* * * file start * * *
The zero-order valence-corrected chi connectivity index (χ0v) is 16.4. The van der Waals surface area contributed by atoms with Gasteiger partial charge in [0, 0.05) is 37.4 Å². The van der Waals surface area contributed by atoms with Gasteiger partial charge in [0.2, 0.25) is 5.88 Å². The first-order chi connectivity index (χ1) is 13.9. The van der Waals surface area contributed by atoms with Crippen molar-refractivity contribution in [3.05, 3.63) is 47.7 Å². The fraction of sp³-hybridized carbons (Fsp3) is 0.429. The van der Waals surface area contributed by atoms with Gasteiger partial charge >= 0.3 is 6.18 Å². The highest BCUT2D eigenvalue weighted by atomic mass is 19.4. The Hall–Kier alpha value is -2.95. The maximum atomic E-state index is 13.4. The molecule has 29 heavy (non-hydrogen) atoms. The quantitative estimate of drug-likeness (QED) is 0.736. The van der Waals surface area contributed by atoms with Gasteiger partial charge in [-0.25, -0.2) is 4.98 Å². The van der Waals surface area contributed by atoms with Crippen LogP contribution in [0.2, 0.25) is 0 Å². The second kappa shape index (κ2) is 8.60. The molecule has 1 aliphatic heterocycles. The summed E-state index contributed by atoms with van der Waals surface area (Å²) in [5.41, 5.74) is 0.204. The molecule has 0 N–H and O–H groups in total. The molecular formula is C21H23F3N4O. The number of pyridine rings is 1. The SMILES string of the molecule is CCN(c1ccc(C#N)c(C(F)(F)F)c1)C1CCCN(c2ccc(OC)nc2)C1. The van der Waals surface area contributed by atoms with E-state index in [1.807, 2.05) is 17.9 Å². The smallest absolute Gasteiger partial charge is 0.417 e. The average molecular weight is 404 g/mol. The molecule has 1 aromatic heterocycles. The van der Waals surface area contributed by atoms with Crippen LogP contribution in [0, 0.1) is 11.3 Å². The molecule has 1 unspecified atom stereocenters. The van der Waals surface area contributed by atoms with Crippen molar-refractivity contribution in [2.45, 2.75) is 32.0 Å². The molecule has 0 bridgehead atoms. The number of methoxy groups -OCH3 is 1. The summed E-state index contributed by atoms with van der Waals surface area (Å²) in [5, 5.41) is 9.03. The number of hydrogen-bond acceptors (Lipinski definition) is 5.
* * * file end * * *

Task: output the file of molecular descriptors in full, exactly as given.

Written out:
The zero-order valence-corrected chi connectivity index (χ0v) is 16.4. The van der Waals surface area contributed by atoms with Gasteiger partial charge in [0, 0.05) is 37.4 Å². The van der Waals surface area contributed by atoms with Gasteiger partial charge in [0.2, 0.25) is 5.88 Å². The first-order chi connectivity index (χ1) is 13.9. The van der Waals surface area contributed by atoms with Crippen molar-refractivity contribution in [3.05, 3.63) is 47.7 Å². The fraction of sp³-hybridized carbons (Fsp3) is 0.429. The van der Waals surface area contributed by atoms with Gasteiger partial charge >= 0.3 is 6.18 Å². The highest BCUT2D eigenvalue weighted by atomic mass is 19.4. The Hall–Kier alpha value is -2.95. The maximum atomic E-state index is 13.4. The molecule has 29 heavy (non-hydrogen) atoms. The quantitative estimate of drug-likeness (QED) is 0.736. The van der Waals surface area contributed by atoms with Gasteiger partial charge in [-0.25, -0.2) is 4.98 Å². The van der Waals surface area contributed by atoms with Crippen LogP contribution in [0.2, 0.25) is 0 Å². The second kappa shape index (κ2) is 8.60. The molecule has 1 aliphatic heterocycles. The summed E-state index contributed by atoms with van der Waals surface area (Å²) in [5.41, 5.74) is 0.204. The molecule has 0 N–H and O–H groups in total. The molecular formula is C21H23F3N4O. The number of pyridine rings is 1. The SMILES string of the molecule is CCN(c1ccc(C#N)c(C(F)(F)F)c1)C1CCCN(c2ccc(OC)nc2)C1. The van der Waals surface area contributed by atoms with E-state index in [1.807, 2.05) is 17.9 Å². The smallest absolute Gasteiger partial charge is 0.417 e. The average molecular weight is 404 g/mol. The molecule has 1 aromatic heterocycles. The van der Waals surface area contributed by atoms with Crippen LogP contribution in [0, 0.1) is 11.3 Å². The molecule has 1 unspecified atom stereocenters. The van der Waals surface area contributed by atoms with Crippen molar-refractivity contribution in [2.45, 2.75) is 32.0 Å². The molecule has 0 bridgehead atoms. The number of methoxy groups -OCH3 is 1. The summed E-state index contributed by atoms with van der Waals surface area (Å²) in [5, 5.41) is 9.03. The number of hydrogen-bond acceptors (Lipinski definition) is 5.